I arrived in Calgary on Friday the 24th of August, in what was decidedly the worst weather I've encountered so far. The day before I'd met up with a group of riders who had arranged to camp on some unused land near a gas co-op about 100km from the city. When we woke up and it was pouring rain I was voting to stay betented and read a book, however more adventurous heads prevailed. We set off into what I later read were 50km winds, driving rain, and about 1km of visibility. ie. it was cold and nasty and we were soaked to the skin so we gave up pretty quick and pulled off the road at the very first place we could find to hide out for a while. Thanks to the chief of the Siksika Nation for letting us dry out in the lounge!

It didn't take long to clear up, but in the down time I discovered that the South end of Calgary I was heading for was more easily reached by getting off the trans Canada so I turned to a southern route solo and went off to meet my buddy Mike. Once we'd found each other it was immediately obvious that a Friday night pub crawl was in order, so off we went to some local watering holes; Craft, Ship and Anchor, and The National. The first one reminded me of the Bier Market, Ship and Anchor had a great local semi-dive vibe to it, and The National was the last place we hit so details are somewhat vague. I recall a large electric sign that looked like a departure board at an airport that I think was a drink list. *shrug*

Along with visiting the local pubs Mike and I checked out a nearby provincial park and then made our way up to my uncle Jeff's place for a big BBQ where I met his wife and kids as well as a fiesty blur of grandkids and visited with my grandad and his lady friend Susan. I also picked up some work while I was in town, got to know Mike's roommates, old friends from school Joel and Jessica and managed to meet up with my cousin Jasmine to meet her fella and enjoy dinner on their patio.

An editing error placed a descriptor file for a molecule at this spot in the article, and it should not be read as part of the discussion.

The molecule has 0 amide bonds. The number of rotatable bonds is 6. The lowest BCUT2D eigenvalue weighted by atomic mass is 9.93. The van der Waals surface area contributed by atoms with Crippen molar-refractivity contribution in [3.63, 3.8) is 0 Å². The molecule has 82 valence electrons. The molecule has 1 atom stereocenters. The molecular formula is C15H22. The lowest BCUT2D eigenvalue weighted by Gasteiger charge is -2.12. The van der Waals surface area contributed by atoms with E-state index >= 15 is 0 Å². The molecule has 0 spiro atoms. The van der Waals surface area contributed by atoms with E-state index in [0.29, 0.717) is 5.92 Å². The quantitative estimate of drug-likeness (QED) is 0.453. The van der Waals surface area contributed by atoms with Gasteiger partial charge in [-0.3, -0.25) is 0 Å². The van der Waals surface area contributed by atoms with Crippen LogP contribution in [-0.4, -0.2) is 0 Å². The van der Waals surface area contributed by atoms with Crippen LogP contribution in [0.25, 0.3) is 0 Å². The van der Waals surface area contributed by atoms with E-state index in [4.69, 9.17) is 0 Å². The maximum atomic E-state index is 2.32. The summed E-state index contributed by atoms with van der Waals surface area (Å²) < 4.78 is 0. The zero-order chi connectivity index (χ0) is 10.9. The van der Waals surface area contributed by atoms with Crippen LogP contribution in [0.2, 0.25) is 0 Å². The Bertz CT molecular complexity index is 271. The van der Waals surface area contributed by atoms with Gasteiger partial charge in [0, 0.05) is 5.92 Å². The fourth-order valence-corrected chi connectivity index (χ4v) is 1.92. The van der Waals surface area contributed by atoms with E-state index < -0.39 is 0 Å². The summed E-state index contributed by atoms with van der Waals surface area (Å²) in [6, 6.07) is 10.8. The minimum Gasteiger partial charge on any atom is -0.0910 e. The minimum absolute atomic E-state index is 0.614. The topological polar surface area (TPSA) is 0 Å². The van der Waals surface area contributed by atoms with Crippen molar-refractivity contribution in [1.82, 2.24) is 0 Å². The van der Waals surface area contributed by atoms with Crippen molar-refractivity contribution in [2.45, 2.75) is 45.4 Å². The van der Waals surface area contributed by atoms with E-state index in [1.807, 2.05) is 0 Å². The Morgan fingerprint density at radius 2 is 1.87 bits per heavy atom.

So with a week of visiting, partying, and working under my belt, for the first time since I hurt my knee I began to seriously consider calling the trip to an end. Calgary is a beautiful city, full of friendly folks, with a mountain of work available for the taking. Definitely a place I could happily stay put for a while. I spent a few hours looking for accomodations and I fired some resumes off. Then I got a request for an interview ... in Vancouver.

A company I'd applied to earlier had decided they'd like to meet me. I was torn, so I phoned my brother Terry for some advice. After hearing the situation he cut right to the point. "Go to Vancouver", he said. "Calgary isn't going anywhere, if you don't like the job the city will still be there any time you want to go back". Of course he was right, so I packed up and made ready to roll on. And that's when Calgary started to suck.

It's true Calgary is beautiful (everything is brand new!), friendly, and has a booming economy. Is there anywhere that's not hiring in that city? But try riding a bicycle around town. I spent my week here rolling around on the C-Train and had no problem navigating the city. I spent ONE day trying to find my way out on a bike and most of that day I was lost. Keep in mind that at this point I've navigated my way across a few thousand kilometres of Canada without issue. Streets would up and change names under me with no signage. Rivers with no bridges for ages save an expressway I can't ride cut across my path. Bike paths would suddenly sprout impassable staircases without warning, in one case at the top of a huge hill which I was forced to go back down (wrong way on a one way!) and had to double back up again about an hour later. All told it took me nine hours, with a few stops for errands and snacks, to get from Cranston in the South end of town out to the trans Canada in the Northwest, less than 30km's.

Riding a bike in Calgary -> all my nope.

Since getting out it's been a difficult ride but quite an eyeful. I'm heading through Canmore, Banff, and Lake Louise and should be posting pictures of those and more through the next week or so, stay tuned!